We’ve all heard about the RULES we need to follow in order to be “good” writers. No adverbs, no passive voice, no split infinitives, show don’t tell, limit dialogue tags to “said” & “asked”, use only one POV per chapter―these are just a few of the absolutes we’re faced with every day.
I’ve heard some RULES that are downright silly, such as: only one comma per sentence; no more than 4 sentences per paragraph; no conjunctions. The latest one to make the make the rounds is “no gerunds”, where most proponents of the RULE think a gerund is any word ending in “ing”. (It’s not. In fact, the only two gerunds in this article are “writing” and “painting”. For more info, read this post.)
The problem, it seems to me, is taking the style choice an author has made and proclaiming it a universal RULE.
Yes, I said “style choice”. You can decide that adverbs are not for you, that you always want to show and not tell, or to use no dialogue tags at all. A thriller writer may make some choices that a literary writer might denounce. But imagine if everyone took their favorite style choice and pronounced it a RULE for all to follow. That would almost surely lead to a cookie-cutter approach to writing, and individual creativity would suffer.
What would the state of literature today be if Faulkner followed Hemingway’s choices? if Fitzgerald was ruled by Cervantes? if Cain followed Chaucer’s? Cormac McCarthy consistently uses only the period and comma as punctuation. Should we all, as modern writers, follow his example?
Don’t be so blinded by the authority behind a RULE that the choice you make hurts instead of helping. Focus on the rhythm of your work first―do you want staccato or lyrical? are you chasing a serial killer or relating a love story? or maybe both in one novel? There is no RULE that says you can’t have it all as you craft your manuscript.
The rhythm you seek will give you the choices that best benefit your story. Then you can join the ranks of these esteemed authors who know all the RULES and when to break them:
Truman Capote: Writing has laws of perspective, of light and shade just as painting does, or music. If you are born knowing them, fine. If not, learn them. Then rearrange the RULES to suit yourself.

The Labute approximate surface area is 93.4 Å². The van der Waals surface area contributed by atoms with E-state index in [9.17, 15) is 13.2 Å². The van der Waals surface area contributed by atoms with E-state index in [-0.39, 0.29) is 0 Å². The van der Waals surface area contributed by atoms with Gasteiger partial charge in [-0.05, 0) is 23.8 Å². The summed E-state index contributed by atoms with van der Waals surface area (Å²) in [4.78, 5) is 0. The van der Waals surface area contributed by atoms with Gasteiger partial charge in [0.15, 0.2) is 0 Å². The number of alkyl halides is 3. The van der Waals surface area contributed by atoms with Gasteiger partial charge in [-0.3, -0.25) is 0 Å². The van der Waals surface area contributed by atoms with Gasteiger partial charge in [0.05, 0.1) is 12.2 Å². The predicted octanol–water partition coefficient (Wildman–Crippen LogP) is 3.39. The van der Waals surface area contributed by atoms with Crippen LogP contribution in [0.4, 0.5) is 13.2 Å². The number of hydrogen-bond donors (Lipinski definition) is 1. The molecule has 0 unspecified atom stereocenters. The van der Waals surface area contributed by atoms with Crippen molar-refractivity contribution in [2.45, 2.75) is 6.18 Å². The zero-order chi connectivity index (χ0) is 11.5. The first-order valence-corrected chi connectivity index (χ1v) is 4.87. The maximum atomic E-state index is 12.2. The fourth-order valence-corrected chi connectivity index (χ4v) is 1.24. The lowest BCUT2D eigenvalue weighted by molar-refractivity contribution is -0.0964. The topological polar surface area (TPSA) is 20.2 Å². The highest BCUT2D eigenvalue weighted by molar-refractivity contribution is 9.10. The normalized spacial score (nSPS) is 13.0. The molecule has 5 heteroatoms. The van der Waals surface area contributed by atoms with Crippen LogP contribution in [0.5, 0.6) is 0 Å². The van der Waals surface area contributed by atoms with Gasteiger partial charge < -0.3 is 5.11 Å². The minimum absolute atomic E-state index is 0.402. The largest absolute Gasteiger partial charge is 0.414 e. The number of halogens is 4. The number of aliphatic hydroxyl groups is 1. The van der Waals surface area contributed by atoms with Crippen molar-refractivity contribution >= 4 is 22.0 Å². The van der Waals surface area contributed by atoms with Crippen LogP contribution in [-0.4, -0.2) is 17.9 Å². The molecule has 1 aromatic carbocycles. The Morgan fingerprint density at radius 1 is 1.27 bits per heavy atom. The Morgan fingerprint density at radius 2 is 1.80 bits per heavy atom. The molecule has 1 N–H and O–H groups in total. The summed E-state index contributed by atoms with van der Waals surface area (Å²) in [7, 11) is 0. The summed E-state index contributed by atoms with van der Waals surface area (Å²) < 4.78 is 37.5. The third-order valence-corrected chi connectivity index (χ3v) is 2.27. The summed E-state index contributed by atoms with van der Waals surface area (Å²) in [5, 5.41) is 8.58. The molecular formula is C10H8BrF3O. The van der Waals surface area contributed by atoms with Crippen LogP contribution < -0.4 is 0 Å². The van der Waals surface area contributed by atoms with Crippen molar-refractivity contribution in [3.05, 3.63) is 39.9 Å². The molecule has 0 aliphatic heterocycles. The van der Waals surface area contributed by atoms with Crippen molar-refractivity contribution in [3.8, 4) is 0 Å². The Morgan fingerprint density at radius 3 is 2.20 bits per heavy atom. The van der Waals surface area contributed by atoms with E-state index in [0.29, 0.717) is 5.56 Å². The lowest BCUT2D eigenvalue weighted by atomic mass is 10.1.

Henry David Thoreau: Any fool can make a RULE, And any fool will mind it.
Scott Turow: I think that you must be aware of the existing conventions. …That does not mean that you cannot reinvent them in your own way.
Anne Rice: …any RULE you hear from one writer [that] doesn’t work for you, disregard it completely.
Neil Gaiman: The main RULE of writing is that if you do it with enough assurance and confidence, you’re allowed to do whatever you like. (That may be a RULE for life as well as for writing. But it’s definitely true for writing.) So write your story as it needs to be written. Write it honestly, and tell it as best you can. I’m not sure that there are any other RULES. Not ones that matter.
G. K. Chesterton: I owe my success to having listened respectfully to the very best advice, and then going away and doing the exact opposite.
Joyce Carol Oates: Best tip for writers: not to listen to any silly tips for writers.
2 thoughts on “7 Great Authors Take on the “RULES OF WRITING””
I just started John Scalzi’s “The Collapsing Empire.” He’s so unconventionally funny for a science fiction writer–and the book is nominated for best novel this year in the Hugo Awards! Assuming writers already know their grammar fundamentals, I agree with your notion that “style choice” is the next step towards personal growth.
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Welcome, Nelson! Thanks for stopping by.
I haven’t read that book, but I have a friend who writes SF with a humorous undercurrent and I really enjoy it. Style choices will give you your voice (or vice versa), and it’s one way to stand out from the crowd. In today’s environment, we need every option we can find.